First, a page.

Amritsar is one of the largest cities of the Punjab state in India. The city origin lies in the village of Tung, and was named after the lake founded by the fourth Sikh Guru Ram Das in 1574 on land bought by him for 700 rupees from the owners of the village of Tung. Earlier, Guru Ram Das had begun building Santokhsar Sarovar, near the village of Sultanwind in 1564 (according to one source in 1570). It could not be completed before 1588. In 1574, Guru Ram Das built his residence and moved to this place. At that time, it was known as Guru Da Chakk. (Later, it came to be known as Chakk Ram Das.)
Amritsar’s central walled city has narrow streets mostly developed in the 17th and 18th century. The city is a peculiar example of an introverted planning system with unique areas called Katras. The Katras are self-styled residential units that provided unique defence system during attacks on the city.
The city lies on the main Grand Trunk Road (GT Road) from Delhi to Amritsar connecting to Lahore in Pakistan. The G. T. Road, built by Sher Shah Suri, runs through the whole of the northern half of the Indian subcontinent, connecting Peshawar, Pakistan to Sonargaon, Bangladesh. The city is also connected to most other major cities such as New Delhi, Mumbai, Calcutta by an extensive network of rail system. The city also provides air connectivity to major Indian cities, as well as international cities such as Birmingham, Toronto, Dubai, Singapore, Tashkent, Ashgabat, London etc. from the Raja Sansi International Airport, recently renamed as Guru Ramdas International Airport. The airport is being developed for increasing demand in future; a new International inbound and outbound terminal is operational, and a cargo terminal is under construction. The city is the administrative center for the Amritsar District. However, it did not become the industrial center of Punjab due to its proximity to the volatile Indo-Pakistan border.
Jallianwala Bagh massacre
The Jallianwala Bagh massacre, involving the killing of hundreds of Indian civilians on the orders of a senior British military officer, Reginald Edward Harry Dyer, took place on 13 April 1919 in the heart of Amritsar, the holiest city of the Sikhs, on a day sacred to them as the birth anniversary of the Khalsa (Vaisakhi day).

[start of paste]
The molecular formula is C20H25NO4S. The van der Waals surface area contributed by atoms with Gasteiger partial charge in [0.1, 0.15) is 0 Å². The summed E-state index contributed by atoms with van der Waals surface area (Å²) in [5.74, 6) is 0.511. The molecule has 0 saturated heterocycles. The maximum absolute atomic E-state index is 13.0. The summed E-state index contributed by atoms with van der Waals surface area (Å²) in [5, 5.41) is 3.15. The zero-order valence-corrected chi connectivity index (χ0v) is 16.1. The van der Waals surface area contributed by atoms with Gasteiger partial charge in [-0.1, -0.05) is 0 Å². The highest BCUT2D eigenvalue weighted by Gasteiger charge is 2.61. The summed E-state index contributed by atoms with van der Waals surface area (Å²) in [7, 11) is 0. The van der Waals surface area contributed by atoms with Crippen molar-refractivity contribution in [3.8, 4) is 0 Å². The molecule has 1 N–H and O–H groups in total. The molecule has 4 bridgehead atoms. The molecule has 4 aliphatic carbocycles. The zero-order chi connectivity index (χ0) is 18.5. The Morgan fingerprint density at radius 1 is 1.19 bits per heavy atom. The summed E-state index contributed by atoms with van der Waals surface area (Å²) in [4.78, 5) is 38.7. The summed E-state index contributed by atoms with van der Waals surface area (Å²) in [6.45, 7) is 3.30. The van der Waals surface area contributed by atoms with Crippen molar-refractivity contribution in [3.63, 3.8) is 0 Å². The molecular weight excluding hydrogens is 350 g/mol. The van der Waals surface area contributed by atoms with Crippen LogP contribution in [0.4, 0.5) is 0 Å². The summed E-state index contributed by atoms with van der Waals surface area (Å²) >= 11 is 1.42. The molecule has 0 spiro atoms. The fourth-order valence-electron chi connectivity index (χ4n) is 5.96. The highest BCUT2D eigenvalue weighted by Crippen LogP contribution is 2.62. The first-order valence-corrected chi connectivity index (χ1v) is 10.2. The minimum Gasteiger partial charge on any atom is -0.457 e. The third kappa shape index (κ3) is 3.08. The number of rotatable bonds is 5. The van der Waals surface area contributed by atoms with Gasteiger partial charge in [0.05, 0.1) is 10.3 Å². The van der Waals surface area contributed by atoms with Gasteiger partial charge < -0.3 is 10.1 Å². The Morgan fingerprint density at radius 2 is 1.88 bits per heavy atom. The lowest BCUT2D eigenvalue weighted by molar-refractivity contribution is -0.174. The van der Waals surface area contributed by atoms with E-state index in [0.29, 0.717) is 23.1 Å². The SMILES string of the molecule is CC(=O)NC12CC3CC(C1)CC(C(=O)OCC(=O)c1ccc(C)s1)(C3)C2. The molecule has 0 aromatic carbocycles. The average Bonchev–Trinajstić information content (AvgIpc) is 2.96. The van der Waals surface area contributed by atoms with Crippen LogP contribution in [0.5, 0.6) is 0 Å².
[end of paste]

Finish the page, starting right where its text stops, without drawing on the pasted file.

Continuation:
In the Punjab, during World War I (1914–18), there was considerable unrest particularly among the Sikhs, first on account of the demolition of a boundary wall of Gurdwara Rakab Ganj at New Delhi and later because of the activities and trials of the Ghadrites almost all of whom were Sikhs. In India as a whole, too, there had been a spurt in political activity mainly owing to the emergence of two leaders Mohandas Karamchand (Mahatma) Gandhi (1869–1948) who after a period of struggle against the British in South Africa, had returned to India in January 1915 and Mrs Annie Besant (1847–1933), head of the Theosophical Society of India, who established, on 11 April 1916, Home Rule League with autonomy for India as its goal. In December 1916, the Indian National Congress, at its annual session held at Lucknow, passed a resolution asking the king to issue a proclamation announcing that it is the “aim and intention of British policy to confer self-government on India at an early date.”
On 10 April 1919, Satya Pal and Saifuddin Kitchlew, two popular proponents of the Satyagraha movement led by Gandhi, were called to the deputy commissioner’s residence, arrested and sent off by car to Dharamsetla, a hill town, now in Himachal Pradesh. This led to a general strike in Amritsar. Excited groups of citizens soon merged into a crowd of about 50,000 marching on to protest to the deputy commissioner against the arrest of the two leaders. The crowd, however, was stopped and fired upon near the railway foot-bridge. According to the official version, the number of those killed was 12 and of those wounded between 20 and 30. Evidence before an inquiry of the Indian National Congress put the number of the dead between 20 and 30.
Three days later, on 13 April, the traditional festival of Baisakhi, thousands of Sikhs, Muslims and Hindus gathered in the Jallianwala Bagh. An hour after the meeting began as scheduled at 16:30, Dyer arrived with a group of sixty-five Gurkha and twenty-five Baluchi soldiers. Without warning the crowd to disperse, Dyer blocked the main exits and ordered his troops to begin shooting toward the densest sections of the crowd. Firing continued for approximately ten minutes. A British inquiry into the massacre placed the death toll at 379. The Indian National Congress determined that approximately 1,000 people were killed.